By Jodi Bosin
It looks, of course, as though nothing out of the ordinary had ever happened.
Dark roast and conversation dance in the particles of space that shared what I had seen.
Appropriately incongruous, I first go – of course – to the last place I ever thought I would see, tucked away in the hall in the back behind the counter. Walls painted a sickly sort of tangerine and the kind of doorknob that turns the small room inside out. Had he been gazing at his morphing reflection? And what – what – had he been listening to? For some reason, this is the question that haunts me.
The summer before, that door had been locked. I think someone’s in there, the cashier had said. I thought nothing of it. And when a policeman came in I thought nothing of it. And when I heard sirens go by I thought nothing of them. A passing car, a passing thought between taps of the espresso maker and dings of the register. But the sirens didn’t fade away, and suddenly the taps were roughly removed and replaced by the shouts of a paramedic and tables being pushed against the wall where I backed up beside them in shocked solidarity. There were only a few other customers. A stretcher stood between us, before me, where the dish rack had just been. For a long moment it was empty, waiting calmly with bleached and open arms. Abruptly the paramedics pulled someone from the back hall. I stood leaden in front of them and stared. The owner was beside me. Is there something I could do to help? I mouthed uselessly, and almost even laughed. HAHA. There was nothing I could do and I knew it, but it seemed like the right thing to say. It wasn’t; He shook his head. I felt my skin grow pale as the paramedics pumped, breathed, brandished all the weapons they had against that obtuse force that we in our waking hours make a gracious effort to ignore. But here it was, and he was my age. He was my age and he was wearing large black headphones around his neck and his skin was sallow and varnished with the long, drawn-out sigh of the paramedics. A sickly sort of tangerine. As they wheeled him by me the owner to my right turned to me – why to me, I do not know – and said:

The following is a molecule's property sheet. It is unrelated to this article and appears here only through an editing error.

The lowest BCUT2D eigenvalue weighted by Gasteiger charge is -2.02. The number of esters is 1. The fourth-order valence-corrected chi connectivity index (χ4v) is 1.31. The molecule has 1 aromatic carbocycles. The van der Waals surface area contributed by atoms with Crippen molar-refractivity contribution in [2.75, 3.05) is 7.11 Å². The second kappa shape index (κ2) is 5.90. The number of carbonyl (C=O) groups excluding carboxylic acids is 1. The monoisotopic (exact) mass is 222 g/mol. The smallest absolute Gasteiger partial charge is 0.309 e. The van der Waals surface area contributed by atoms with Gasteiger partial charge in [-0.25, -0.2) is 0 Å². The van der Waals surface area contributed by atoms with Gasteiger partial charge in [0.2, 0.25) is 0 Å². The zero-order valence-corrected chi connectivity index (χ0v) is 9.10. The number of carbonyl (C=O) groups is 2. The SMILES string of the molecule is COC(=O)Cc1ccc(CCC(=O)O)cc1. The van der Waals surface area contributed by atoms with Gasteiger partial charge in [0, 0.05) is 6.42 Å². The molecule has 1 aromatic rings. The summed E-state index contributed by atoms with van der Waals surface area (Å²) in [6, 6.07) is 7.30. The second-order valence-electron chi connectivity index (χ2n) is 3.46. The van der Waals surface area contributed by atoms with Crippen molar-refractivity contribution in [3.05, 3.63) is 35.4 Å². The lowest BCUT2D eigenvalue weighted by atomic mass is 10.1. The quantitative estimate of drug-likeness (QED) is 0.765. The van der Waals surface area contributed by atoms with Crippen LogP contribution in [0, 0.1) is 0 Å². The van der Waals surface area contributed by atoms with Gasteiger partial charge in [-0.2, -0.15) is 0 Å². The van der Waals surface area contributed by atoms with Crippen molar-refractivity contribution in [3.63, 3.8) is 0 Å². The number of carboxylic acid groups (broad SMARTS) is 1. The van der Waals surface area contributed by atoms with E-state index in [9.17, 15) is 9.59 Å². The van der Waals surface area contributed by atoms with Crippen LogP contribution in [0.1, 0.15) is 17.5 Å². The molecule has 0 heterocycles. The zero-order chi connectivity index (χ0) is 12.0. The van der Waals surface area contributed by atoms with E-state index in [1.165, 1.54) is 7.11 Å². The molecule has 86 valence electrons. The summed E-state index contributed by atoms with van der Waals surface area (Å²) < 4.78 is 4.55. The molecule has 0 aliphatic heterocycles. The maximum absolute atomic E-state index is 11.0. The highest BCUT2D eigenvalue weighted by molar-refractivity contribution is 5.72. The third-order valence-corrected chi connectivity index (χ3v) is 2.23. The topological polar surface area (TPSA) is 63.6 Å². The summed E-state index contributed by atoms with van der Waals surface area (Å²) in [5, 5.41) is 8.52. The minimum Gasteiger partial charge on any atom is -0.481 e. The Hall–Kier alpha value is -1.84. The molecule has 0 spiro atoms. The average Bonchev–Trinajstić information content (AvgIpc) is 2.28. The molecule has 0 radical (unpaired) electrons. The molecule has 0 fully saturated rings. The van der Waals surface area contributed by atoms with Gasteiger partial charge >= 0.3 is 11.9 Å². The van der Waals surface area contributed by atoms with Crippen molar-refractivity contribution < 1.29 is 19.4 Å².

Yeah, he’s gone.
I stood by the wall for a very, very long moment before I picked up my book and left through the swinging door and the flashing reds and blues outside it. I thought only of a family on the other end of a landline somewhere in Somerville. Eight months later, I almost expect the building to be torn down, all of it, but it is alive and breathing and filled with blueberry lemon scones and the whirring of steamers, as it always has been. The wooden tables are still and silent, a memorial. Quiet onlookers whose insight I have shared. And I think to myself, again (and again (and again)): What had he been listening to?
A silent fire truck passes by the window; I can never know.